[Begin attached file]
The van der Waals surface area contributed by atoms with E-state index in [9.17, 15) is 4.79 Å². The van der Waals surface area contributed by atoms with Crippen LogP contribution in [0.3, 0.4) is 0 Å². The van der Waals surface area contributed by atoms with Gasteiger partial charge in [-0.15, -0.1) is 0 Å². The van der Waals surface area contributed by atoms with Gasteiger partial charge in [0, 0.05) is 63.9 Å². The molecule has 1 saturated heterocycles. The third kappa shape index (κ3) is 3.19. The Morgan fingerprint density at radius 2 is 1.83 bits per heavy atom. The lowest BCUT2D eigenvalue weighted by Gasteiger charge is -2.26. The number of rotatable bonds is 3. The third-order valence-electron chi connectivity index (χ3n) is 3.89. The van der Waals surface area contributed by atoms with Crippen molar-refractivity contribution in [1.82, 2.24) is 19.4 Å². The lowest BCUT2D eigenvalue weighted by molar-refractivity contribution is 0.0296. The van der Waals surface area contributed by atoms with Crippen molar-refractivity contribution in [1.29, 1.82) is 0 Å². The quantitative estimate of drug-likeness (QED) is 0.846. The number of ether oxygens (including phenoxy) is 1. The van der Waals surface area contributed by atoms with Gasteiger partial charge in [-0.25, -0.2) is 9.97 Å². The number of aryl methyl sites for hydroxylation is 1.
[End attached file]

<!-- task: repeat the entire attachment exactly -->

The van der Waals surface area contributed by atoms with E-state index in [9.17, 15) is 4.79 Å². The van der Waals surface area contributed by atoms with Crippen LogP contribution in [0.3, 0.4) is 0 Å². The van der Waals surface area contributed by atoms with Gasteiger partial charge in [-0.15, -0.1) is 0 Å². The van der Waals surface area contributed by atoms with Gasteiger partial charge in [0, 0.05) is 63.9 Å². The molecule has 1 saturated heterocycles. The third kappa shape index (κ3) is 3.19. The Morgan fingerprint density at radius 2 is 1.83 bits per heavy atom. The lowest BCUT2D eigenvalue weighted by Gasteiger charge is -2.26. The number of rotatable bonds is 3. The third-order valence-electron chi connectivity index (χ3n) is 3.89. The van der Waals surface area contributed by atoms with Crippen molar-refractivity contribution in [1.82, 2.24) is 19.4 Å². The lowest BCUT2D eigenvalue weighted by molar-refractivity contribution is 0.0296. The van der Waals surface area contributed by atoms with Crippen molar-refractivity contribution in [1.29, 1.82) is 0 Å². The quantitative estimate of drug-likeness (QED) is 0.846. The number of ether oxygens (including phenoxy) is 1. The van der Waals surface area contributed by atoms with Gasteiger partial charge in [-0.25, -0.2) is 9.97 Å². The number of aryl methyl sites for hydroxylation is 1.